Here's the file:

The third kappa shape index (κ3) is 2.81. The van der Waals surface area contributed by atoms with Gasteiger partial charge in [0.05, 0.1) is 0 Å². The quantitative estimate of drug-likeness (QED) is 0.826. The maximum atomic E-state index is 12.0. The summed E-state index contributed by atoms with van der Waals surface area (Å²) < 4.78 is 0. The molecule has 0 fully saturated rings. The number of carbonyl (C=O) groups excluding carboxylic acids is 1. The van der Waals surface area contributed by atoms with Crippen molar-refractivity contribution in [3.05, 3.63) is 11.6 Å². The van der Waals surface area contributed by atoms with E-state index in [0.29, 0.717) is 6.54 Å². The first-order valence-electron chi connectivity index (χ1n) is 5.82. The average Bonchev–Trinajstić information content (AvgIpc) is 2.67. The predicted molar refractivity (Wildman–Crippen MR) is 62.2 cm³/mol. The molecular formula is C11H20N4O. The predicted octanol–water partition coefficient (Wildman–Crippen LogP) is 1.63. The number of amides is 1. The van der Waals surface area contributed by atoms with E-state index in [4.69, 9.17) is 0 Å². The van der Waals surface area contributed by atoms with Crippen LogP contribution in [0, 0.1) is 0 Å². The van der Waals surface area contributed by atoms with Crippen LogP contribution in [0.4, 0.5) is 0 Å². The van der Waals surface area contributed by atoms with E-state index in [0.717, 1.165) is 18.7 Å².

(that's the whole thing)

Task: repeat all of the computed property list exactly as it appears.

The third kappa shape index (κ3) is 2.81. The van der Waals surface area contributed by atoms with Gasteiger partial charge in [0.05, 0.1) is 0 Å². The quantitative estimate of drug-likeness (QED) is 0.826. The maximum atomic E-state index is 12.0. The summed E-state index contributed by atoms with van der Waals surface area (Å²) < 4.78 is 0. The molecule has 0 fully saturated rings. The number of carbonyl (C=O) groups excluding carboxylic acids is 1. The van der Waals surface area contributed by atoms with Crippen molar-refractivity contribution in [3.05, 3.63) is 11.6 Å². The van der Waals surface area contributed by atoms with E-state index in [0.29, 0.717) is 6.54 Å². The first-order valence-electron chi connectivity index (χ1n) is 5.82. The average Bonchev–Trinajstić information content (AvgIpc) is 2.67. The predicted molar refractivity (Wildman–Crippen MR) is 62.2 cm³/mol. The molecular formula is C11H20N4O. The predicted octanol–water partition coefficient (Wildman–Crippen LogP) is 1.63. The number of amides is 1. The van der Waals surface area contributed by atoms with E-state index in [4.69, 9.17) is 0 Å². The van der Waals surface area contributed by atoms with Crippen LogP contribution in [0, 0.1) is 0 Å². The van der Waals surface area contributed by atoms with Crippen LogP contribution in [0.4, 0.5) is 0 Å². The van der Waals surface area contributed by atoms with E-state index in [0.717, 1.165) is 18.7 Å².